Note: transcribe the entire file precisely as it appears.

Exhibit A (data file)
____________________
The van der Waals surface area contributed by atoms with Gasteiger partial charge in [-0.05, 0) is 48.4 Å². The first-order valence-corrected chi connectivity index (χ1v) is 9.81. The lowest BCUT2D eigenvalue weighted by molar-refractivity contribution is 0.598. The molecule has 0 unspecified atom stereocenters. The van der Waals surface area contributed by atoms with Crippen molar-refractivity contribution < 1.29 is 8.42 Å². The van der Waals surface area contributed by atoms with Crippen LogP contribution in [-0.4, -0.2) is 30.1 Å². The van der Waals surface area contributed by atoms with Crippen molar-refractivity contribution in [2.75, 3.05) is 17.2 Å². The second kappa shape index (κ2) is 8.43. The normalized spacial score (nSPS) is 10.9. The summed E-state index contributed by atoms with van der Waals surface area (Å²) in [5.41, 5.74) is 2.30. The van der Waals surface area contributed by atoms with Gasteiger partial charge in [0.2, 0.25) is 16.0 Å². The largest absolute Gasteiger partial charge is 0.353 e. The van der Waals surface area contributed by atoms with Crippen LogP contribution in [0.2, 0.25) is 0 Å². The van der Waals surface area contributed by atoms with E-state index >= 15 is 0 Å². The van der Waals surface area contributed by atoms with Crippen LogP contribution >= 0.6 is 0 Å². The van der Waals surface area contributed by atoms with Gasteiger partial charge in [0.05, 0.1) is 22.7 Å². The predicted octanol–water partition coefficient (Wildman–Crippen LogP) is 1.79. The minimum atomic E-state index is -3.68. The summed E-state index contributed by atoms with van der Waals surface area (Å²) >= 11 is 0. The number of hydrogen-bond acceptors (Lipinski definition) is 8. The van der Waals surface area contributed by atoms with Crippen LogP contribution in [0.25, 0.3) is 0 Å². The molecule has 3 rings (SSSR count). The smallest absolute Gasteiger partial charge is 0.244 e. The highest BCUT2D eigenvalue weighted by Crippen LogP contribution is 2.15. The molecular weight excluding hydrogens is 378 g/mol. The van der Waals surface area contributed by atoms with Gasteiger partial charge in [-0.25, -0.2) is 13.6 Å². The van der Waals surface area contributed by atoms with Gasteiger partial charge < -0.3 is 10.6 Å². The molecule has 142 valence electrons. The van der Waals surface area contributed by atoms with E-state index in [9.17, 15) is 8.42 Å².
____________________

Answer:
The van der Waals surface area contributed by atoms with Gasteiger partial charge in [-0.05, 0) is 48.4 Å². The first-order valence-corrected chi connectivity index (χ1v) is 9.81. The lowest BCUT2D eigenvalue weighted by molar-refractivity contribution is 0.598. The molecule has 0 unspecified atom stereocenters. The van der Waals surface area contributed by atoms with Crippen molar-refractivity contribution < 1.29 is 8.42 Å². The van der Waals surface area contributed by atoms with Crippen LogP contribution in [-0.4, -0.2) is 30.1 Å². The van der Waals surface area contributed by atoms with Crippen molar-refractivity contribution in [2.75, 3.05) is 17.2 Å². The second kappa shape index (κ2) is 8.43. The normalized spacial score (nSPS) is 10.9. The summed E-state index contributed by atoms with van der Waals surface area (Å²) in [5.41, 5.74) is 2.30. The van der Waals surface area contributed by atoms with Gasteiger partial charge in [0.2, 0.25) is 16.0 Å². The largest absolute Gasteiger partial charge is 0.353 e. The van der Waals surface area contributed by atoms with Crippen LogP contribution in [0.2, 0.25) is 0 Å². The van der Waals surface area contributed by atoms with E-state index >= 15 is 0 Å². The van der Waals surface area contributed by atoms with Crippen LogP contribution >= 0.6 is 0 Å². The van der Waals surface area contributed by atoms with Gasteiger partial charge in [0.05, 0.1) is 22.7 Å². The predicted octanol–water partition coefficient (Wildman–Crippen LogP) is 1.79. The minimum atomic E-state index is -3.68. The summed E-state index contributed by atoms with van der Waals surface area (Å²) >= 11 is 0. The number of hydrogen-bond acceptors (Lipinski definition) is 8. The van der Waals surface area contributed by atoms with Crippen LogP contribution in [0.25, 0.3) is 0 Å². The molecule has 3 rings (SSSR count). The smallest absolute Gasteiger partial charge is 0.244 e. The highest BCUT2D eigenvalue weighted by Crippen LogP contribution is 2.15. The molecular weight excluding hydrogens is 378 g/mol. The van der Waals surface area contributed by atoms with Gasteiger partial charge in [-0.25, -0.2) is 13.6 Å². The van der Waals surface area contributed by atoms with Gasteiger partial charge < -0.3 is 10.6 Å². The molecule has 142 valence electrons. The van der Waals surface area contributed by atoms with E-state index in [9.17, 15) is 8.42 Å².